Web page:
APPELLATE COURT OF ILLINOIS, FIRST DISTRICT, FIRST DIVISION
Petitioner-Appellant, and CESARE GAGLIARDONI,
542 N.E.2d 106, 186 Ill. App. 3d 46, 134 Ill. Dec. 106 1989.IL.1050
Appeal from the Circuit Court of Cook County; the Hon. Samuel S. Berger, Judge, presiding.
JUSTICE CAMPBELL delivered the opinion of the court. MANNING, P.J., concurs. JUSTICE BUCKLEY, Dissenting.
DECISION OF THE COURT DELIVERED BY THE HONORABLE JUDGE CAMPBELL
Petitioner, Lanae Silvestri-Gagliardoni, appeals from the dismissal of her action in the trial court for dissolution of marriage from respondent, Cesare Gagliardoni, on the basis that the jurisdiction of the matter was governed by the courts of Milan, Italy, where a prior decree had been entered. On appeal, Lanae contends that (1) the trial court abused its discretion by dismissing her petition for dissolution of marriage and ordering all future matters be litigated in Milan, Italy; and (2) the trial court abused its discretion by failing to conduct an evidentiary hearing on the issue of the jurisdiction of the Italian court and the validity of the Italian decree.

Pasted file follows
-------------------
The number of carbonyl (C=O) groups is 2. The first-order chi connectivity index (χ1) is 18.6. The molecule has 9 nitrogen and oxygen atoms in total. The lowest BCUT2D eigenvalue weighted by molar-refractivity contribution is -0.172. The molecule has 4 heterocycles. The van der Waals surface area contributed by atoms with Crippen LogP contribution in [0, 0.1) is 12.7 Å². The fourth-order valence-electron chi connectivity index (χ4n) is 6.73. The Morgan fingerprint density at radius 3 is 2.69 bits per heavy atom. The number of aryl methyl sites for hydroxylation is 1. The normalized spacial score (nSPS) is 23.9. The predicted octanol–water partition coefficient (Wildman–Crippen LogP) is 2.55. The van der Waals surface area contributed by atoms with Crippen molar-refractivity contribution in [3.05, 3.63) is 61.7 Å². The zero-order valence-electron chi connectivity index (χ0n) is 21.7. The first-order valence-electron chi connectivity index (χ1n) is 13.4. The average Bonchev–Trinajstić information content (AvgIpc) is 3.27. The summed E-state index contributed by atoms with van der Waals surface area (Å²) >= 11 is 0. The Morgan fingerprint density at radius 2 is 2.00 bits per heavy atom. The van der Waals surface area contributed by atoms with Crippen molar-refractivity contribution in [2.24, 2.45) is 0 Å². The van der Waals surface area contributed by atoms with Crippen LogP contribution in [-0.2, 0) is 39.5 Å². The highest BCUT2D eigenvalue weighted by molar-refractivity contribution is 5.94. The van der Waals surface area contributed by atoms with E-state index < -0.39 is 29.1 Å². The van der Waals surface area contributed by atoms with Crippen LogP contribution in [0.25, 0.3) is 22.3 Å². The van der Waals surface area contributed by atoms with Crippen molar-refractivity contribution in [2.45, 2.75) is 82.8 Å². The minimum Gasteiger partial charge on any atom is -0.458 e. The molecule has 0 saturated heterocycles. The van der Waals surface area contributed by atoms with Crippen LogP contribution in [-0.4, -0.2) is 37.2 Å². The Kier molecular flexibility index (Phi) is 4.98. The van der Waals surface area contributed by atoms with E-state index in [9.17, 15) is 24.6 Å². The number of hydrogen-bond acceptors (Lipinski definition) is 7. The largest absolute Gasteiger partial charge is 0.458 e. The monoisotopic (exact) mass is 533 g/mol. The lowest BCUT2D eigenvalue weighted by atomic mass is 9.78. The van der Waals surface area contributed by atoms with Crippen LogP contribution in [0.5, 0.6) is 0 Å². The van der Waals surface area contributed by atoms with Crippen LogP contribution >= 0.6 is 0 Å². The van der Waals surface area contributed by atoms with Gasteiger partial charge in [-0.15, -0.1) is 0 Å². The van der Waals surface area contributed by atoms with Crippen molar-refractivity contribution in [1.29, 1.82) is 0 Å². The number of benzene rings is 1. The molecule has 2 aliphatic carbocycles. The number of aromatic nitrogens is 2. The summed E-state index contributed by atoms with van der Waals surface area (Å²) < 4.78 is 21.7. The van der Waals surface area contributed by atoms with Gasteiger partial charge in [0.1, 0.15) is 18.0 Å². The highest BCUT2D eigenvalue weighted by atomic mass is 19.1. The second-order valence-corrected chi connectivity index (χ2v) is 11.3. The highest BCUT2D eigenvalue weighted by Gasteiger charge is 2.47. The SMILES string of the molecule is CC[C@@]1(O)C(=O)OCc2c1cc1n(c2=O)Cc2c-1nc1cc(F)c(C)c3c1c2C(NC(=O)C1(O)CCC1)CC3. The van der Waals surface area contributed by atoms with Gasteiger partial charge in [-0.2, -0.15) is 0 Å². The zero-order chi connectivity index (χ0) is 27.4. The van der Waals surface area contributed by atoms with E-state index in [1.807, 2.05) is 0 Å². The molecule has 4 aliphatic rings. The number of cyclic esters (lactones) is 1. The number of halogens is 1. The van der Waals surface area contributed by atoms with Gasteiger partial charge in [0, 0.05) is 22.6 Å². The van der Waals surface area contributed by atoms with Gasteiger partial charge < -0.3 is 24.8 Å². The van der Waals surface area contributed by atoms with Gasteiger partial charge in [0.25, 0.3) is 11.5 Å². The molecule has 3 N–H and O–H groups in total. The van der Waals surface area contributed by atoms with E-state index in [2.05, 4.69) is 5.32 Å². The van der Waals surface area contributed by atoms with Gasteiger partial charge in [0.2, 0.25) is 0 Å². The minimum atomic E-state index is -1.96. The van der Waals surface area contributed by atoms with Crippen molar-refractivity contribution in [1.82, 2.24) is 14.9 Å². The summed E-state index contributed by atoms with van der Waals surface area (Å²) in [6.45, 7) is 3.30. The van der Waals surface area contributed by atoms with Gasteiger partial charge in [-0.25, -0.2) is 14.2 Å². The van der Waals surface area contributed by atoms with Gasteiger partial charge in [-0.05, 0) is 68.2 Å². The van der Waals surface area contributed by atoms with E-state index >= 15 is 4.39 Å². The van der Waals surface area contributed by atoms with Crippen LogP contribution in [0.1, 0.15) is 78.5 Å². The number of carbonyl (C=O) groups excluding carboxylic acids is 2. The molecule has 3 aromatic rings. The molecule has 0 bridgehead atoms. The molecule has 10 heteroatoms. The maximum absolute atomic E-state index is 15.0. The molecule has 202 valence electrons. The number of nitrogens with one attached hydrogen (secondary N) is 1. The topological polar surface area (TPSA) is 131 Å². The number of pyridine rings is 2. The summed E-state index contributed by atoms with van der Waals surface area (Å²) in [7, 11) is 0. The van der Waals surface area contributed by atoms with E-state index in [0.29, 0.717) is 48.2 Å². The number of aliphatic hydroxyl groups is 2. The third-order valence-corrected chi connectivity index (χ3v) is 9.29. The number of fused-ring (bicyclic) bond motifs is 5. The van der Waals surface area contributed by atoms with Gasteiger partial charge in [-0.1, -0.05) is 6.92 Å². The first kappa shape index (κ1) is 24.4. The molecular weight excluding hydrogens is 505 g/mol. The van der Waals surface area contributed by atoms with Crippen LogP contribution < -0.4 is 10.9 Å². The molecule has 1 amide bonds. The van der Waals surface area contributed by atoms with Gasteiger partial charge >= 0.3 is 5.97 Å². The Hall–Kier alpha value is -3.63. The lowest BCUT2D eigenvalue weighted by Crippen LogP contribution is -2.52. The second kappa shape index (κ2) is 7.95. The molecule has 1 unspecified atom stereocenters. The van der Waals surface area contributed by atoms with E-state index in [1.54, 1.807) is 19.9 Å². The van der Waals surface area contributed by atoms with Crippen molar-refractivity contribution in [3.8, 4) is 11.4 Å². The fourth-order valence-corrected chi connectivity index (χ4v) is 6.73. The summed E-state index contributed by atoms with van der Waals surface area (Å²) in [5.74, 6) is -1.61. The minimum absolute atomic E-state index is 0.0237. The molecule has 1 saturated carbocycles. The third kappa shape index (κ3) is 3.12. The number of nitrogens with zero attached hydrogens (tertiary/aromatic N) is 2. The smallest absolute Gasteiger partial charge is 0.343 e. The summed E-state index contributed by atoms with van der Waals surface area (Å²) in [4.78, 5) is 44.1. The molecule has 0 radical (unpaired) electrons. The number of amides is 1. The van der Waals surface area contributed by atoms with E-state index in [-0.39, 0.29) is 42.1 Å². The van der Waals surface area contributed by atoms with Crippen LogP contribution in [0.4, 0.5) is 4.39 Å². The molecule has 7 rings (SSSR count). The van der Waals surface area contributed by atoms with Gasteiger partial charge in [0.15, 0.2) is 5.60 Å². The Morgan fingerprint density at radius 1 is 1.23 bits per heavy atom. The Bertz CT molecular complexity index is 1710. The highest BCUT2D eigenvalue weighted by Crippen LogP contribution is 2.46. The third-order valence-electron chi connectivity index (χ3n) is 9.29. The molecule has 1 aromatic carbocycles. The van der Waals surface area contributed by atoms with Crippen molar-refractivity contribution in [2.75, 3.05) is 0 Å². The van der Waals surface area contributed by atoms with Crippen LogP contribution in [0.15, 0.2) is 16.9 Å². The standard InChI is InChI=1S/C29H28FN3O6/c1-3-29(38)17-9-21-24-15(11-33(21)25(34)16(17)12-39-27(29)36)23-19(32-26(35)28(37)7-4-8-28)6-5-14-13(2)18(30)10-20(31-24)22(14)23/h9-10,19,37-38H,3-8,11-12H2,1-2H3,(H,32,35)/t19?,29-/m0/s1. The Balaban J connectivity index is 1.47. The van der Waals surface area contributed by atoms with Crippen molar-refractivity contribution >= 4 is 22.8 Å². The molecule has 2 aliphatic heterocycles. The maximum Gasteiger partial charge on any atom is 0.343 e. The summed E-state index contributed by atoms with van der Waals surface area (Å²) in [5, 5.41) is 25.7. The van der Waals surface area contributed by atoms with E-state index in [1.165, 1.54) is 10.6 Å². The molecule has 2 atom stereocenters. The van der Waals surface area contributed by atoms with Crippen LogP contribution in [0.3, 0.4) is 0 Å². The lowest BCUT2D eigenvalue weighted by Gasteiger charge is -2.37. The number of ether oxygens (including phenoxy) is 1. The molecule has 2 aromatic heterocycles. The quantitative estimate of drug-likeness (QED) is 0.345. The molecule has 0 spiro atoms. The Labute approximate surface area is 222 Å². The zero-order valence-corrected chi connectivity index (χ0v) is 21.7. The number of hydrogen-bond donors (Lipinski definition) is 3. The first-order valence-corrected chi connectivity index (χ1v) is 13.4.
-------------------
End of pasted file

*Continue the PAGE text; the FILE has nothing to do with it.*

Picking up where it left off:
Lanae and Cesare were married in Chicago, Illinois, on April 12, 1981. A son was born to the parties on November 20, 1981, in Cook County, Illinois. The marital residence of the parties was in Milan, Italy. During the course of the marriage, Lanae would travel to Chicago with her son for extensive visits with her parents and friends. On September 12, 1986, Cesare served Lanae in Italy with a petition requesting judicial separation which required her to appear in court on September 23, 1986. That same day she retained an Italian attorney to represent her in the proceedings. Lanae's father, Arnold Silvestri, an Illinois attorney, who is fluent in Italian, travelled to Italy to advise her and was present at the proceedings. At the hearing on September 23, 1986, after an attempt at reconciliation by the court failed, the parties presented a separation agreement to the court which they had signed and which the court accepted.